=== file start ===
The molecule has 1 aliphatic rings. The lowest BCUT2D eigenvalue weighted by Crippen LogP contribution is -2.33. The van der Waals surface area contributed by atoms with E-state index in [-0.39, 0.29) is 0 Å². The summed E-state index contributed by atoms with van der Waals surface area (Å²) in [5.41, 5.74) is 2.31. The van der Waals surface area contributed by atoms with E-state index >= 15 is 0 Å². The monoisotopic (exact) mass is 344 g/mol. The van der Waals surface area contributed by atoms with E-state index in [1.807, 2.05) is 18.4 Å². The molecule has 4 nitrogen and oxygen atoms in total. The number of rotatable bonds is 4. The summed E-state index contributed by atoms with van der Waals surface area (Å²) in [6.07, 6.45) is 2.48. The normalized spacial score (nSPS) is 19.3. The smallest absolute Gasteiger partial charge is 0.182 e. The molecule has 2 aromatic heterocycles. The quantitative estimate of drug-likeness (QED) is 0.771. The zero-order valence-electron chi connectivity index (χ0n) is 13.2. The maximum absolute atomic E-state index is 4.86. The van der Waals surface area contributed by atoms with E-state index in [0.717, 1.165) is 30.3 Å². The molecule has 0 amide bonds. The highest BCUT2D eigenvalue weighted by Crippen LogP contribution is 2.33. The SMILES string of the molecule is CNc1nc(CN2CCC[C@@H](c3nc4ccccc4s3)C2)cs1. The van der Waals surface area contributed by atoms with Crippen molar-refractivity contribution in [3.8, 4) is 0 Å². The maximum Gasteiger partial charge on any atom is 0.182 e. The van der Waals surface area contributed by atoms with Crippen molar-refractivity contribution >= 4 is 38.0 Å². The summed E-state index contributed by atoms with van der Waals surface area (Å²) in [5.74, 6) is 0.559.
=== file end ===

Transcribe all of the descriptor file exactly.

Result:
The molecule has 1 aliphatic rings. The lowest BCUT2D eigenvalue weighted by Crippen LogP contribution is -2.33. The van der Waals surface area contributed by atoms with E-state index in [-0.39, 0.29) is 0 Å². The summed E-state index contributed by atoms with van der Waals surface area (Å²) in [5.41, 5.74) is 2.31. The van der Waals surface area contributed by atoms with E-state index >= 15 is 0 Å². The monoisotopic (exact) mass is 344 g/mol. The van der Waals surface area contributed by atoms with E-state index in [1.807, 2.05) is 18.4 Å². The molecule has 4 nitrogen and oxygen atoms in total. The number of rotatable bonds is 4. The summed E-state index contributed by atoms with van der Waals surface area (Å²) in [6.07, 6.45) is 2.48. The normalized spacial score (nSPS) is 19.3. The smallest absolute Gasteiger partial charge is 0.182 e. The molecule has 2 aromatic heterocycles. The quantitative estimate of drug-likeness (QED) is 0.771. The zero-order valence-electron chi connectivity index (χ0n) is 13.2. The maximum absolute atomic E-state index is 4.86. The van der Waals surface area contributed by atoms with E-state index in [0.717, 1.165) is 30.3 Å². The molecule has 0 amide bonds. The highest BCUT2D eigenvalue weighted by Crippen LogP contribution is 2.33. The SMILES string of the molecule is CNc1nc(CN2CCC[C@@H](c3nc4ccccc4s3)C2)cs1. The van der Waals surface area contributed by atoms with Crippen molar-refractivity contribution in [3.8, 4) is 0 Å². The maximum Gasteiger partial charge on any atom is 0.182 e. The van der Waals surface area contributed by atoms with Crippen molar-refractivity contribution >= 4 is 38.0 Å². The summed E-state index contributed by atoms with van der Waals surface area (Å²) in [5.74, 6) is 0.559.